It was a rather complicated affair to create autochrome plates, and hence, expensive.
"Microscopic potato starch grains were separated into batches, dyed red, green and violet, mixed together and spread over a glass plate coated with a sticky varnish. Next, carbon black (charcoal powder) was spread over the plate to fill in any gaps between the colored starch grains. A roller submitted the plate to a pressure of five tons per square centimetre in order to spread the grains and flatten them out. Finally, the plate was coated with a panchromatic photographic emulsion....A summer landscape taken in the midday sun, required at least a one second exposure. In cloudy weather, this could be increased to as much as ten seconds or more. Spontaneous ‘snapshot’ photography was out of the question, and the use of a tripod was essential.”—The Royal Photographic Society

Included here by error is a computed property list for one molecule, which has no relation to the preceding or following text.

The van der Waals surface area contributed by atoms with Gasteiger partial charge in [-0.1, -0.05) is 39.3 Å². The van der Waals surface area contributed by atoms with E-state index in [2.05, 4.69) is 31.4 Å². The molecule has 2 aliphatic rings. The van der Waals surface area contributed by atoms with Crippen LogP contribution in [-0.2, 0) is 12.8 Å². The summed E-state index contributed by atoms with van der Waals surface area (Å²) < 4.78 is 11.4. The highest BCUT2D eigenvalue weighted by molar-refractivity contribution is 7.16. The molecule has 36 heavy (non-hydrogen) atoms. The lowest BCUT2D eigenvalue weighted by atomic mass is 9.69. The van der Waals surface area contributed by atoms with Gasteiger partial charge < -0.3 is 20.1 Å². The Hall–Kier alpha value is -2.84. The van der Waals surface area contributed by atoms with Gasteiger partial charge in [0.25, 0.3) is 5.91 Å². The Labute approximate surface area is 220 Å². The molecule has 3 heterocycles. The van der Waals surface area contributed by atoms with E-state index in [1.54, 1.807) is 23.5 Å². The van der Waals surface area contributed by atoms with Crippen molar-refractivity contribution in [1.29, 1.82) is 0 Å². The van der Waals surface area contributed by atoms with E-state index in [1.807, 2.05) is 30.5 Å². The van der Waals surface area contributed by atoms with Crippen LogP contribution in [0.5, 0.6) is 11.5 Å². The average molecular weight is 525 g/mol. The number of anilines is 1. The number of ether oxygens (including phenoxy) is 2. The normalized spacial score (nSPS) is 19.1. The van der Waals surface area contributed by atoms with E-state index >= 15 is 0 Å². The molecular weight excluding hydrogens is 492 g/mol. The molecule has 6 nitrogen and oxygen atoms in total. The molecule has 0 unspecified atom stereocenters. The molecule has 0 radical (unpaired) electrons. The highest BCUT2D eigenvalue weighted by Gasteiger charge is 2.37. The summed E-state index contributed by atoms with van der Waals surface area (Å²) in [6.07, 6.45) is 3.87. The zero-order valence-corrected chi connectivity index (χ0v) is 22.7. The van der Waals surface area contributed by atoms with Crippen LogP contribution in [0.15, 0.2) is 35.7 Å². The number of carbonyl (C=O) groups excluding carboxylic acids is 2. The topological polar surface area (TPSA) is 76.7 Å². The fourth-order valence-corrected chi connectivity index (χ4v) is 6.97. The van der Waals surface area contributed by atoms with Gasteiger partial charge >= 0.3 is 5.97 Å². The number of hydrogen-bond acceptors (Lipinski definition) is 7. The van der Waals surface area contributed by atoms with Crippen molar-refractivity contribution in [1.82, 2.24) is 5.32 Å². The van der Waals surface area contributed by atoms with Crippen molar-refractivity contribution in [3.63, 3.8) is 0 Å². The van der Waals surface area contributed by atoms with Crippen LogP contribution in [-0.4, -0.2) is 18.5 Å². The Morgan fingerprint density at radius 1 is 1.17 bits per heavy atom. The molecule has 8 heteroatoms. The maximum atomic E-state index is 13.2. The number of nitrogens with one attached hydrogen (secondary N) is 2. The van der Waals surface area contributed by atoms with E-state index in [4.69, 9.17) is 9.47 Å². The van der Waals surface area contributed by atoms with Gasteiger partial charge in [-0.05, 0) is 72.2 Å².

Professional photographers and artists were agape and took to autochrome's pointillist effects, which were in perfect step with the romanticized Pictorialist art sensibilities of the day. (Upper middle class hobbyists took to it too, producing floral still lifes ad nauseum.)//

Autochrome colors flicker between hazy indeterminancy and saturated flashes. The images have such an ethereal almost fleeting quality about them, like the partial recollection of a dream. The fugitive aspect is paradoxical of course since these images have been fixed, however precariously, for a hundred years...
further reading:
Steven Kasher gallery

Flickr set
Read about the amazing Albert Kahn collection of some 72,000 autochrome plates—
part of his wildly ambitious attempt at an ethnographic "archive of the planet."

* “It’s the greatest thing that ever happened to photography,” Alvin Langdon Coburn told Alfred Stieglitz in 1907, "I have the color fever badly."
“Soon the world will be color-mad," said Stieglitz.